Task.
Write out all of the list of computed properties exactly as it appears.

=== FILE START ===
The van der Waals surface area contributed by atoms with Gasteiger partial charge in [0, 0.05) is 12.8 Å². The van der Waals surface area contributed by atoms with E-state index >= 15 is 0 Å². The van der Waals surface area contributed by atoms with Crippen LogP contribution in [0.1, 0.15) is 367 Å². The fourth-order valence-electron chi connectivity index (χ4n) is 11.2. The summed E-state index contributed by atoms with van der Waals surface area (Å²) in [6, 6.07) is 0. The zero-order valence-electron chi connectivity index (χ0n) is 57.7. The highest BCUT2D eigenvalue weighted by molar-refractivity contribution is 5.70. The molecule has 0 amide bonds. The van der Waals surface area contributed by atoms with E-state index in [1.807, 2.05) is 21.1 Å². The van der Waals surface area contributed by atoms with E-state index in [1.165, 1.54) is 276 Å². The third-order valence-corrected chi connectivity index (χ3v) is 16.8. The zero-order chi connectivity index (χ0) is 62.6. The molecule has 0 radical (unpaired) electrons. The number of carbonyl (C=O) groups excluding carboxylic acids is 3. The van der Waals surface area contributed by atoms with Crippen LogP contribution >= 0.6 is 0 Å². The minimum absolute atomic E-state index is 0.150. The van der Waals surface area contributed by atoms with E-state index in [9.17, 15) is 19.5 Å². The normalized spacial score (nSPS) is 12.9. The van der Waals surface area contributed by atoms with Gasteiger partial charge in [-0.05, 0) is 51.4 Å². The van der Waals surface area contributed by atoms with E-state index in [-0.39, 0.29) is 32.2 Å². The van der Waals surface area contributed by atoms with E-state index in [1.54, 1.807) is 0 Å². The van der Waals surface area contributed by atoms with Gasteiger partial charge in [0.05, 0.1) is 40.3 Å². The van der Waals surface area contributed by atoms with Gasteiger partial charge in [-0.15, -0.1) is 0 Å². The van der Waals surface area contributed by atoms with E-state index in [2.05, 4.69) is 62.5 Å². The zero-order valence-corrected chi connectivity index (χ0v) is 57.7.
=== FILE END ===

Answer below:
The van der Waals surface area contributed by atoms with Gasteiger partial charge in [0, 0.05) is 12.8 Å². The van der Waals surface area contributed by atoms with E-state index >= 15 is 0 Å². The van der Waals surface area contributed by atoms with Crippen LogP contribution in [0.1, 0.15) is 367 Å². The fourth-order valence-electron chi connectivity index (χ4n) is 11.2. The summed E-state index contributed by atoms with van der Waals surface area (Å²) in [6, 6.07) is 0. The zero-order valence-electron chi connectivity index (χ0n) is 57.7. The highest BCUT2D eigenvalue weighted by molar-refractivity contribution is 5.70. The molecule has 0 amide bonds. The van der Waals surface area contributed by atoms with E-state index in [1.807, 2.05) is 21.1 Å². The van der Waals surface area contributed by atoms with E-state index in [1.165, 1.54) is 276 Å². The third-order valence-corrected chi connectivity index (χ3v) is 16.8. The zero-order chi connectivity index (χ0) is 62.6. The molecule has 0 radical (unpaired) electrons. The number of carbonyl (C=O) groups excluding carboxylic acids is 3. The van der Waals surface area contributed by atoms with Crippen LogP contribution >= 0.6 is 0 Å². The minimum absolute atomic E-state index is 0.150. The van der Waals surface area contributed by atoms with E-state index in [9.17, 15) is 19.5 Å². The normalized spacial score (nSPS) is 12.9. The van der Waals surface area contributed by atoms with Gasteiger partial charge in [-0.05, 0) is 51.4 Å². The van der Waals surface area contributed by atoms with E-state index in [-0.39, 0.29) is 32.2 Å². The van der Waals surface area contributed by atoms with E-state index in [1.54, 1.807) is 0 Å². The van der Waals surface area contributed by atoms with Gasteiger partial charge in [0.05, 0.1) is 40.3 Å². The van der Waals surface area contributed by atoms with Gasteiger partial charge in [-0.15, -0.1) is 0 Å². The van der Waals surface area contributed by atoms with E-state index in [2.05, 4.69) is 62.5 Å². The zero-order valence-corrected chi connectivity index (χ0v) is 57.7.